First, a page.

Constitutional Court last year found the president guilty of violating his oath of office
Johannesburg: South Africa’s top court on Friday ruled that parliament failed to hold embattled President Jacob Zuma accountable for using state funds to upgrade his private home, in a move that could trigger impeachment proceedings.
The opposition had gone to court arguing that the Speaker of parliament had failed to institute appropriate processes to hold Zuma accountable for his failure to abide by the anti-corruption watchdog’s recommendations in 2014 over refurbishments at his rural home in the eastern KwaZulu Natal province using some $15 million (Dh55 million) of taxpayers money.
The scandal came to a dramatic climax when the Constitutional Court last year found the president guilty of violating his oath of office by refusing to pay back the money.
“We conclude that [National] Assembly did not hold the president to account,” said Constitutional Court judge Chris Jafta.
“The failure by the National Assembly to make rules regulating removal of the president… constitutes a violation,” of the constitution, the court said.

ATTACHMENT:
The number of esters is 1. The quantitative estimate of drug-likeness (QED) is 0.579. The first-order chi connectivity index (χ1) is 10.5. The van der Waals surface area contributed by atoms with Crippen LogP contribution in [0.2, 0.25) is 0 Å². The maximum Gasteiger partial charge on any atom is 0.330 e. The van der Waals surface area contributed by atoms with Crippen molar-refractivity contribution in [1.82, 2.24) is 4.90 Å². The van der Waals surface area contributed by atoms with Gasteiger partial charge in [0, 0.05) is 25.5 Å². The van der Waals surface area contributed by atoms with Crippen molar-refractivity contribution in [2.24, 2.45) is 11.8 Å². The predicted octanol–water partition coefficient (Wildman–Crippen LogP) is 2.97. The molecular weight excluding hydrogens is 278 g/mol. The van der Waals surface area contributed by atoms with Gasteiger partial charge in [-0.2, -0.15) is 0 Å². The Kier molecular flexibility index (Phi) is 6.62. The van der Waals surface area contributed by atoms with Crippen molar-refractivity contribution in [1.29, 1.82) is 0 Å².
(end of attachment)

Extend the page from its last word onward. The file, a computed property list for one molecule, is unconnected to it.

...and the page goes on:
It ordered that the national assembly “must comply” with the constitution to make rules that could be used for the removal of the president “without delay”.
Defeated in court and facing mounting public criticism, Zuma later relented and paid $500,000, a sum set by the treasury.
In power since 2009, Zuma stepped down last week as president of the ruling African National Congress party after a 10-year term marked by numerous damning court judgements against him.
Friday’s ruling is expected to pile up more pressure on the beleaguered leader.
Zuma was succeeded by his deputy Cyril Ramaphosa in a tightly fought contest, in which his former wife Nkosazana Dlamini-Zuma also ran.
He is due to resign as state president after general elections in 2019.
The ANC’s deputy secretary general Jessie Duarte said the party had noted the ruling and would “discuss its full implications” when the party decision-making body the National Executive Committee meets in just under two weeks on January 10, 2018.